Flushing community organizations rally for more affordable housing in the neighborhood

Flushing affordable housing
Flushing community leaders and business owners rally for more affordable housing in the community at a proposed development site for a transitional housing facility at 39-03 College Point Blvd. on Sunday, Feb. 20. (Photo courtesy of Flushing United)

Flushing community leaders and business organizations joined Flushing United on Sunday, Feb. 20, to advocate for permanent affordable housing to be built at 39-03 College Point Blvd., after voicing concerns about a proposal to transform the site into a transitional housing facility.

Representatives from Congresswoman Grace Meng, Senator John Liu, Assemblyman Ron Kim and Sandra Ung’s office were in attendance at the rally.

“We appreciate all the support we are receiving from the Flushing community and especially these important advocates who know how much we need more affordable housing in our community,” said Jerry Lo, acting president of Flushing United, a newly formed organization of community and business leaders from the neighborhood who are concerned about the development.

Jerry Lo, acting president of Flushing United (r.), and George Xu, president of the Chinese business association of New York (l.) speak at the rally held on Sunday, Feb. 20, at 39-03 College Point Blvd. in Flushing. (Photo courtesy of Flushing United)

The rally comes after nearly 55,000 Flushing residents and patrons signed a petition opposing a plan by Asian Americans for Equality (AAFE) and the Department of Housing, Preservation and Development (HPD) to construct a 90-unit transitional housing facility for families with children in need.

This is a first-of-a-kind project for AAFE, which is partnering with the Urban Resource Institute (URI) to develop the residential building that will be contextual to the neighborhood.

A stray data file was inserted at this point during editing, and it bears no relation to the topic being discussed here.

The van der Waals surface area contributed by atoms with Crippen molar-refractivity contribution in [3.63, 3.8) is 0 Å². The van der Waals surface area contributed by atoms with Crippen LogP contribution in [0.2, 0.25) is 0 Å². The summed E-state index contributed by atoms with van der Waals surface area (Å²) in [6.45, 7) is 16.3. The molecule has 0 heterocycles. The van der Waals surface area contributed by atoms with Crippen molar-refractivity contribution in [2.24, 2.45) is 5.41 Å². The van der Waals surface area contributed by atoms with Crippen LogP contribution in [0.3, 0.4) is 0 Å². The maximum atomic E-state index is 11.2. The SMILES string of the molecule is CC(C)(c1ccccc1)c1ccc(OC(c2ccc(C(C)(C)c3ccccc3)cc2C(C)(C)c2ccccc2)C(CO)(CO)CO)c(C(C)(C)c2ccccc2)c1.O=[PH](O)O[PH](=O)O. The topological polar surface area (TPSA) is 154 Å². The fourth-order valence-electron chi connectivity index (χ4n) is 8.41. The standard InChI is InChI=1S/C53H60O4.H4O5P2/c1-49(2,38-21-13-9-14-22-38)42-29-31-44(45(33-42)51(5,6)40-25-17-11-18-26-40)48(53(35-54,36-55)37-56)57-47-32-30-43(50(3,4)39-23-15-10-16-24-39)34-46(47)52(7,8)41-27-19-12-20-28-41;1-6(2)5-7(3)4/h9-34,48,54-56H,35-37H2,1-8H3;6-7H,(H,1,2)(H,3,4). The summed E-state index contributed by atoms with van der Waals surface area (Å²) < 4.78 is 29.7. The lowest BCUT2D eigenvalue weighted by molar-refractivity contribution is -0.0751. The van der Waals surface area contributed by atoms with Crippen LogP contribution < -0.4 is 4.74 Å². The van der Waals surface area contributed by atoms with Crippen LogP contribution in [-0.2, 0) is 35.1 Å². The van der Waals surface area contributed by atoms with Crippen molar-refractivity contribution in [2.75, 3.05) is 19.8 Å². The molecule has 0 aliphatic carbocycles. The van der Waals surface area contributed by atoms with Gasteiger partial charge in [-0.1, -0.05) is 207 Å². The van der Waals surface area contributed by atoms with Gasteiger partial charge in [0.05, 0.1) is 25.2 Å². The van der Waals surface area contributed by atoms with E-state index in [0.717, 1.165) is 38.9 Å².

Currently, the project is halted as AAFE is participating in conversations with community and business leaders, city officials and stakeholders in order to address concerns and to provide more education and insight into the benefits of the project for Flushing, Jennifer Sun, co-executive director of AAFE, said in a recent interview with QNS.  

Members of Flushing United say they want to make sure the project is right for Flushing with proper communication and the community’s input, as the community is still struggling financially amid the ongoing COVID-19 pandemic. 

“Many of our working-class families have been struggling while worrying about being priced out of our own neighborhood. What we need is more affordable housing for the average workers who live and work in this community they call home,” said Kenny Chen, of the Chinese American Restaurant Service Association. 

Nabaraj KC, president of the College Point Civic Taxpayers Association, said he was impressed to see that 55,000 people have signed the petition. 

“We join the tens of thousands of community members who want to bring permanent affordable housing to our neighborhood,” KC said. 

Henry Hailing Chen, of the Asian Workers Coalition, said “the last thing Flushing needs is transitional housing, with residents who don’t have any ties to the community.” 

While the project is paused, Meng is urging Mayor Eric Adams to engage with local community leaders and organizations to allow businesses, residents and any interested individuals to provide input in the proposal. 

Meng is also requesting the mayor to keep the project halted until all stakeholders have an opportunity to weigh the potential impacts of the project. 

“Addressing today’s housing crisis is crucial for this city, and I believe that we must construct more affordable housing units and offer services that help New Yorkers succeed,” Meng said in a letter to Adams. “Pursuing these noble goals, however, must be done in an inclusive and holistic manner to ensure all parties can bring their views to the table.” 

Meng added, “Considering the media news that the transitional housing project has created, especially with community concerns, I have reservations that the process of your predecessor lacked a rigorous outreach strategy and did not allow the community to provide input. While this oversight was unfortunate, it is not too late to be fixed.”

“The one thing we can all agree on is that we need more real affordable housing and that we have a housing crisis,” Kim said in a statement. “I have been working around the clock with the governor and mayor’s office to immediately remove mentally unstable individuals from our communities.”